A top U.S. commander apologized yesterday for distributing a “highly offensive” leaflet in the Parwan Province of Afghanistan, expressing remorse for the leaflet which disrespected Islam and Muslims, Reuters reports.

THE TRUMP ADMINISTRATION

It would be a “historic mistake” for the State Department to change its mission statement to remove a commitment to democracy and human rights, and would symbolize the “end of American leadership in the world” and undermine U.S. interests. Pippa Norris writes at the New York Times.

White House Chief of Staff Gen. John Kelly has been looking at structures and processes to transform the West Wing, hiring and firing aides to tighten his grip, Tara Palmeri and Eliana Johnson explain at POLITICO.

The lack of a “guiding hand” to navigate the relationship between the U.S. and China has contributed to the Trump administration’s mixed signals toward Beijing, creating challenges at a time of increased tensions in the region and potential further tests in the relationship due to Trump’s trade agenda. Mark Landler writes at the New York Times.

IRAQ

The fears that the Iraqi Kurdish independence referendum would lead to further destabilization are “unfair” and fail to understand the purpose of the referendum: to restructure the relationship between the Kurdish regional government and Baghdad and to open up the possibility of other governance structures, such as a confederal system. Mohammed A. Salih writes at the New York Times.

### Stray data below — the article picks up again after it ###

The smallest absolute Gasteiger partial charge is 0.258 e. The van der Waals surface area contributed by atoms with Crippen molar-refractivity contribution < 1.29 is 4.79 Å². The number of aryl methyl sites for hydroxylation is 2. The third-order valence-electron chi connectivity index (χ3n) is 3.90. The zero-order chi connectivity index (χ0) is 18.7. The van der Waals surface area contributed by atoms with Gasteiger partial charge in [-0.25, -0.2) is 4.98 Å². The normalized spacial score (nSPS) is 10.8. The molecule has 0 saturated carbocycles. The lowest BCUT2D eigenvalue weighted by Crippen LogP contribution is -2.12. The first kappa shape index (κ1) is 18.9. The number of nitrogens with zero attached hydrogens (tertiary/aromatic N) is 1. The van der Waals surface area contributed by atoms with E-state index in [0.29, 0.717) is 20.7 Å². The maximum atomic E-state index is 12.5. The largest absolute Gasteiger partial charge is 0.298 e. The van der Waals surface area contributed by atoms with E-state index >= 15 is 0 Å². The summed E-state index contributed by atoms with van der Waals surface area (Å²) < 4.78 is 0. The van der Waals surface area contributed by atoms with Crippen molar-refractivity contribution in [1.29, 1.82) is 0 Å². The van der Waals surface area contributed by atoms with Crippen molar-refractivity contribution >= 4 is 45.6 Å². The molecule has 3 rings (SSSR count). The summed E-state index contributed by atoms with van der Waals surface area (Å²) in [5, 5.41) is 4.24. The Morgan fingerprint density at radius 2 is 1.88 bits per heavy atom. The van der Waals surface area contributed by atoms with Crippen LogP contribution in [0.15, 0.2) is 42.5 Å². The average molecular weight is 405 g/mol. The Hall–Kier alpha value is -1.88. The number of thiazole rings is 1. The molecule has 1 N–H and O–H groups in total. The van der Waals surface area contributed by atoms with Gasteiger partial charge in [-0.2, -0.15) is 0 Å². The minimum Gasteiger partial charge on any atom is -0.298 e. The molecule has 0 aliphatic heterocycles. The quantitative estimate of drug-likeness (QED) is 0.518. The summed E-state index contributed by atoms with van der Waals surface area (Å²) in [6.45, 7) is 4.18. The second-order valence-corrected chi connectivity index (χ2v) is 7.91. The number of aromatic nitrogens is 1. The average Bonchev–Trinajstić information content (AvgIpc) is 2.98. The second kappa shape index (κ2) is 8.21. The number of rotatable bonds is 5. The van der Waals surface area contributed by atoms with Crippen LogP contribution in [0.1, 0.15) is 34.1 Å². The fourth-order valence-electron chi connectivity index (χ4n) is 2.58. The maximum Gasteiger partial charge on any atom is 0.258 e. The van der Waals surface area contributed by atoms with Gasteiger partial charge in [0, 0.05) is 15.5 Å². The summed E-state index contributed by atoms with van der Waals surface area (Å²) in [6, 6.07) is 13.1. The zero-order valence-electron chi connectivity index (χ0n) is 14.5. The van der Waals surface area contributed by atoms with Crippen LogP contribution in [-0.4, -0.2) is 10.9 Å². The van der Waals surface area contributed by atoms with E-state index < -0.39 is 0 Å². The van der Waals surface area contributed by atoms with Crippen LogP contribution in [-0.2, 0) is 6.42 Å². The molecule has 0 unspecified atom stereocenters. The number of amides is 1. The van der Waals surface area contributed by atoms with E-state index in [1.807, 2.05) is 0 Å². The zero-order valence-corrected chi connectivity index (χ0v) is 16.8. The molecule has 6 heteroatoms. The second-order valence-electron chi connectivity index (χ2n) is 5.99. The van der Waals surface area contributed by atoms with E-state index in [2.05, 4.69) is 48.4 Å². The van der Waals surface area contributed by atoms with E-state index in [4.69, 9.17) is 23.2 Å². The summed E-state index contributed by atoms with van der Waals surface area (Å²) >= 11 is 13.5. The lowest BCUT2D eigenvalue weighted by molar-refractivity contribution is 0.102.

The Kurdish people deserve independence and the West must support them, the concerns that the referendum would threaten the territorial integrity of other nations neglect to consider that the referendum concerns Kurds in Iraq, and the notion that the Kurds cannot govern themselves constitutes “old colonialist drivel.” Bernard-Henri Lévy writes at Foreign Policy.

U.S.-led airstrikes continue. U.S. and coalition forces carried out 27 airstrikes against Islamic State targets in Syria on September 5. Separately, partner forces conducted five strikes against targets in Iraq. [Central Command]

OTHER DEVELOPMENTS

The U.S. Treasury Department placed sanctions against individuals and organizations closely connected to South Sudan’s president yesterday, the Treasury Department stating that the sanctions were targeted at those who “abuse human rights, seek to derail the peace process an obstruct reconciliation,” Carol Morello reporting at the Washington Post.

“I hope that we will successfully complete negotiations with our Western partners on supplies of defensive weapons,” Ukrainian President Petro Poroshenko said today, Reuters reporting.

French authorities have detained three individuals as part of an investigation into explosives found in a Paris suburb, France’s Interior Minister stating that the men had made calls to unspecified people in Syria. The AP reports.

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About the Author

Assistant News Editor at Just Security and Legal Researcher at JUSTICE, a law reform and human rights organization based in the UK